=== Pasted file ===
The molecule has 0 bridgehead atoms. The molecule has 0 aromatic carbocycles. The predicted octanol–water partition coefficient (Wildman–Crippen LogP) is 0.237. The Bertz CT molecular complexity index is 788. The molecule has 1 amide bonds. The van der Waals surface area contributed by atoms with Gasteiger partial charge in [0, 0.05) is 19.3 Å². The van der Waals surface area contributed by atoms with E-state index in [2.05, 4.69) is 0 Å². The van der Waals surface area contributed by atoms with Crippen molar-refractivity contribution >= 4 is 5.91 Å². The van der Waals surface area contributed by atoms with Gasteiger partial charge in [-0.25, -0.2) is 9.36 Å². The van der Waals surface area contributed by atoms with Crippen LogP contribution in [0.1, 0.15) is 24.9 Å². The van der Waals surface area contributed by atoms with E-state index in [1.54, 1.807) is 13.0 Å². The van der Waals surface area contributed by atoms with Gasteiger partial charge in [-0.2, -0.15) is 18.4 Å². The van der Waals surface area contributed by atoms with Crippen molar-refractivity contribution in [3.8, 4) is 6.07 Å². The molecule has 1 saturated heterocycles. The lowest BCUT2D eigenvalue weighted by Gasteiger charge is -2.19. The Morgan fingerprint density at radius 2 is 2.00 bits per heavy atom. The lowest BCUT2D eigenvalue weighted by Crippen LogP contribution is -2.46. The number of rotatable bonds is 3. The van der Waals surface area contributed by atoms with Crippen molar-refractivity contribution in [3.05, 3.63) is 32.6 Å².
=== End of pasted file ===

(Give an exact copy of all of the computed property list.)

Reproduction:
The molecule has 0 bridgehead atoms. The molecule has 0 aromatic carbocycles. The predicted octanol–water partition coefficient (Wildman–Crippen LogP) is 0.237. The Bertz CT molecular complexity index is 788. The molecule has 1 amide bonds. The van der Waals surface area contributed by atoms with Gasteiger partial charge in [0, 0.05) is 19.3 Å². The van der Waals surface area contributed by atoms with E-state index in [2.05, 4.69) is 0 Å². The van der Waals surface area contributed by atoms with Crippen molar-refractivity contribution >= 4 is 5.91 Å². The van der Waals surface area contributed by atoms with Gasteiger partial charge in [-0.25, -0.2) is 9.36 Å². The van der Waals surface area contributed by atoms with Crippen LogP contribution in [0.1, 0.15) is 24.9 Å². The van der Waals surface area contributed by atoms with E-state index in [1.54, 1.807) is 13.0 Å². The van der Waals surface area contributed by atoms with Gasteiger partial charge in [-0.2, -0.15) is 18.4 Å². The van der Waals surface area contributed by atoms with Crippen molar-refractivity contribution in [3.8, 4) is 6.07 Å². The molecule has 1 saturated heterocycles. The lowest BCUT2D eigenvalue weighted by Gasteiger charge is -2.19. The Morgan fingerprint density at radius 2 is 2.00 bits per heavy atom. The lowest BCUT2D eigenvalue weighted by Crippen LogP contribution is -2.46. The number of rotatable bonds is 3. The van der Waals surface area contributed by atoms with Crippen molar-refractivity contribution in [3.05, 3.63) is 32.6 Å².